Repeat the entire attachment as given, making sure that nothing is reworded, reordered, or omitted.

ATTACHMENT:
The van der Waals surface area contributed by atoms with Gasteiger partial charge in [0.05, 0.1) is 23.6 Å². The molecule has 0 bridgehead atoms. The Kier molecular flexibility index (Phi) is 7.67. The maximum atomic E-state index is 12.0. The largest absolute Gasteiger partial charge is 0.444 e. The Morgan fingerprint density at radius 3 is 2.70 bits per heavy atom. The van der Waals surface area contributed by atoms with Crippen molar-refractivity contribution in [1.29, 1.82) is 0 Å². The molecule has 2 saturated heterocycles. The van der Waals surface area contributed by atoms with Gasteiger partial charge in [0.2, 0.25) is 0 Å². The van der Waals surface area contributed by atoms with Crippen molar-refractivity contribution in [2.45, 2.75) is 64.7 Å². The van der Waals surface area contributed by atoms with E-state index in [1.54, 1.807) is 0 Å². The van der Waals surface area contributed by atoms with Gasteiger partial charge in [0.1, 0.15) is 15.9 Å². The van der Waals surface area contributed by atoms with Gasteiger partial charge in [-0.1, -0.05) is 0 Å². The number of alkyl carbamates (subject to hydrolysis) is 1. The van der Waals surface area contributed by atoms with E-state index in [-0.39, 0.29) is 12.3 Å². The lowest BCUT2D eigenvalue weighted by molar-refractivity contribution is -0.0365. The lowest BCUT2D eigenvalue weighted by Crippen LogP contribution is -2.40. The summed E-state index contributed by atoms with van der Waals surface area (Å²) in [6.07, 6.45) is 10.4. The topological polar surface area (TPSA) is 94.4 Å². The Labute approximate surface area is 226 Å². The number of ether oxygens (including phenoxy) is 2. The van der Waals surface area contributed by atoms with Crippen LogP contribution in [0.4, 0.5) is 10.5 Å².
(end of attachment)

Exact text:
The van der Waals surface area contributed by atoms with Gasteiger partial charge in [0.05, 0.1) is 23.6 Å². The molecule has 0 bridgehead atoms. The Kier molecular flexibility index (Phi) is 7.67. The maximum atomic E-state index is 12.0. The largest absolute Gasteiger partial charge is 0.444 e. The Morgan fingerprint density at radius 3 is 2.70 bits per heavy atom. The van der Waals surface area contributed by atoms with Crippen molar-refractivity contribution in [1.29, 1.82) is 0 Å². The molecule has 2 saturated heterocycles. The van der Waals surface area contributed by atoms with Gasteiger partial charge in [0.2, 0.25) is 0 Å². The van der Waals surface area contributed by atoms with Crippen molar-refractivity contribution in [2.45, 2.75) is 64.7 Å². The van der Waals surface area contributed by atoms with E-state index in [1.54, 1.807) is 0 Å². The van der Waals surface area contributed by atoms with Gasteiger partial charge in [0.1, 0.15) is 15.9 Å². The van der Waals surface area contributed by atoms with Gasteiger partial charge in [-0.1, -0.05) is 0 Å². The number of alkyl carbamates (subject to hydrolysis) is 1. The van der Waals surface area contributed by atoms with E-state index in [-0.39, 0.29) is 12.3 Å². The lowest BCUT2D eigenvalue weighted by molar-refractivity contribution is -0.0365. The lowest BCUT2D eigenvalue weighted by Crippen LogP contribution is -2.40. The summed E-state index contributed by atoms with van der Waals surface area (Å²) in [6.07, 6.45) is 10.4. The topological polar surface area (TPSA) is 94.4 Å². The Labute approximate surface area is 226 Å². The number of ether oxygens (including phenoxy) is 2. The van der Waals surface area contributed by atoms with Crippen LogP contribution in [0.4, 0.5) is 10.5 Å².